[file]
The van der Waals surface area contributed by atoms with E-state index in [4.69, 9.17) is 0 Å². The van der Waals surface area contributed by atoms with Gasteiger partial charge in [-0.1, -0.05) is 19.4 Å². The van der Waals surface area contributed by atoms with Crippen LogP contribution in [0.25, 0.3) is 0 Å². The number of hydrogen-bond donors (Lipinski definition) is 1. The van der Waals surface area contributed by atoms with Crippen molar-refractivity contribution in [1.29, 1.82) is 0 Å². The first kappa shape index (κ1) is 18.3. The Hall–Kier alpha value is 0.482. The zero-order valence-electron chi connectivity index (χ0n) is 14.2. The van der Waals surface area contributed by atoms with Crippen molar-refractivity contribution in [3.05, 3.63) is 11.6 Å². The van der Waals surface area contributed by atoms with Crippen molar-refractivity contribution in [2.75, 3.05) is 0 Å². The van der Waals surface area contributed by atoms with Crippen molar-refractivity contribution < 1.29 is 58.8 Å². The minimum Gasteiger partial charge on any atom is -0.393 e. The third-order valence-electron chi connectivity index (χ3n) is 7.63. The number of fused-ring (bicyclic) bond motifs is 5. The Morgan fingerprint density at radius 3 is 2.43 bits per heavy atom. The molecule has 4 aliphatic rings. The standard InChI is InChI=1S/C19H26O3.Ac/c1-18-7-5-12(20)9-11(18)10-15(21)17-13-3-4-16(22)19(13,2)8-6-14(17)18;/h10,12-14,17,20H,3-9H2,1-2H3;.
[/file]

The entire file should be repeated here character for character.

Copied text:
The van der Waals surface area contributed by atoms with E-state index in [4.69, 9.17) is 0 Å². The van der Waals surface area contributed by atoms with Gasteiger partial charge in [-0.1, -0.05) is 19.4 Å². The van der Waals surface area contributed by atoms with Crippen LogP contribution in [0.25, 0.3) is 0 Å². The number of hydrogen-bond donors (Lipinski definition) is 1. The van der Waals surface area contributed by atoms with Crippen molar-refractivity contribution in [1.29, 1.82) is 0 Å². The first kappa shape index (κ1) is 18.3. The Hall–Kier alpha value is 0.482. The zero-order valence-electron chi connectivity index (χ0n) is 14.2. The van der Waals surface area contributed by atoms with Crippen molar-refractivity contribution in [3.05, 3.63) is 11.6 Å². The van der Waals surface area contributed by atoms with Crippen molar-refractivity contribution in [2.75, 3.05) is 0 Å². The van der Waals surface area contributed by atoms with Crippen molar-refractivity contribution < 1.29 is 58.8 Å². The minimum Gasteiger partial charge on any atom is -0.393 e. The third-order valence-electron chi connectivity index (χ3n) is 7.63. The number of fused-ring (bicyclic) bond motifs is 5. The Morgan fingerprint density at radius 3 is 2.43 bits per heavy atom. The molecule has 4 aliphatic rings. The standard InChI is InChI=1S/C19H26O3.Ac/c1-18-7-5-12(20)9-11(18)10-15(21)17-13-3-4-16(22)19(13,2)8-6-14(17)18;/h10,12-14,17,20H,3-9H2,1-2H3;.